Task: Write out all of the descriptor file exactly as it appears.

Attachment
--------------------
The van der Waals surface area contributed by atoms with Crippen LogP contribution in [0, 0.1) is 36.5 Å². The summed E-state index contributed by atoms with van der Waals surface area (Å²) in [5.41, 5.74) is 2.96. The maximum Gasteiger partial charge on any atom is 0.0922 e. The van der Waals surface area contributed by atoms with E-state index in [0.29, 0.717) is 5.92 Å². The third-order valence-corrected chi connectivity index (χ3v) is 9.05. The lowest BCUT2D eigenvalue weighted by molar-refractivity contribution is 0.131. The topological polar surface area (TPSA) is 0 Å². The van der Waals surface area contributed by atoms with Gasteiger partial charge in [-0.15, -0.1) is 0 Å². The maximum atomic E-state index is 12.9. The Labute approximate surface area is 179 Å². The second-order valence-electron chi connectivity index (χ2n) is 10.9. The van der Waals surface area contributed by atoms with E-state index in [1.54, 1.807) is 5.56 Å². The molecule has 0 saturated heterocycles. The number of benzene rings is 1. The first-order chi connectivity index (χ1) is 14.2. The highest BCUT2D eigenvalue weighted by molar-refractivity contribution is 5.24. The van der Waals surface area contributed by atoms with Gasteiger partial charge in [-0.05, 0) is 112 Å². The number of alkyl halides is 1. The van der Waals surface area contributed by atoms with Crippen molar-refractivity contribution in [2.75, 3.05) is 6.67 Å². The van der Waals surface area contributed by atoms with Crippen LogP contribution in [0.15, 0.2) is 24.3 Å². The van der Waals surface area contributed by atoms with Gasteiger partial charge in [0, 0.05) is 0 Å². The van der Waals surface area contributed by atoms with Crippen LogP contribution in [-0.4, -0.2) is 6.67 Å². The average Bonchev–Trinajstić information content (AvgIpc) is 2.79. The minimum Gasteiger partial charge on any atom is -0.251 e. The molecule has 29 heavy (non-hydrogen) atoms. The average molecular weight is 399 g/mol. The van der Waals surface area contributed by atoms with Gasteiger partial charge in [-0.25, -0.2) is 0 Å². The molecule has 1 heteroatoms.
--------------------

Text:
The van der Waals surface area contributed by atoms with Crippen LogP contribution in [0, 0.1) is 36.5 Å². The summed E-state index contributed by atoms with van der Waals surface area (Å²) in [5.41, 5.74) is 2.96. The maximum Gasteiger partial charge on any atom is 0.0922 e. The van der Waals surface area contributed by atoms with E-state index in [0.29, 0.717) is 5.92 Å². The third-order valence-corrected chi connectivity index (χ3v) is 9.05. The lowest BCUT2D eigenvalue weighted by molar-refractivity contribution is 0.131. The topological polar surface area (TPSA) is 0 Å². The van der Waals surface area contributed by atoms with Gasteiger partial charge in [-0.15, -0.1) is 0 Å². The maximum atomic E-state index is 12.9. The Labute approximate surface area is 179 Å². The second-order valence-electron chi connectivity index (χ2n) is 10.9. The van der Waals surface area contributed by atoms with E-state index in [1.54, 1.807) is 5.56 Å². The molecule has 0 saturated heterocycles. The number of benzene rings is 1. The first-order chi connectivity index (χ1) is 14.2. The highest BCUT2D eigenvalue weighted by molar-refractivity contribution is 5.24. The van der Waals surface area contributed by atoms with Gasteiger partial charge in [-0.05, 0) is 112 Å². The number of alkyl halides is 1. The van der Waals surface area contributed by atoms with Crippen molar-refractivity contribution in [2.75, 3.05) is 6.67 Å². The van der Waals surface area contributed by atoms with Crippen LogP contribution in [0.15, 0.2) is 24.3 Å². The van der Waals surface area contributed by atoms with Gasteiger partial charge in [0, 0.05) is 0 Å². The van der Waals surface area contributed by atoms with Crippen LogP contribution in [-0.4, -0.2) is 6.67 Å². The average Bonchev–Trinajstić information content (AvgIpc) is 2.79. The minimum Gasteiger partial charge on any atom is -0.251 e. The molecule has 29 heavy (non-hydrogen) atoms. The average molecular weight is 399 g/mol. The van der Waals surface area contributed by atoms with Gasteiger partial charge in [-0.25, -0.2) is 0 Å². The molecule has 1 heteroatoms.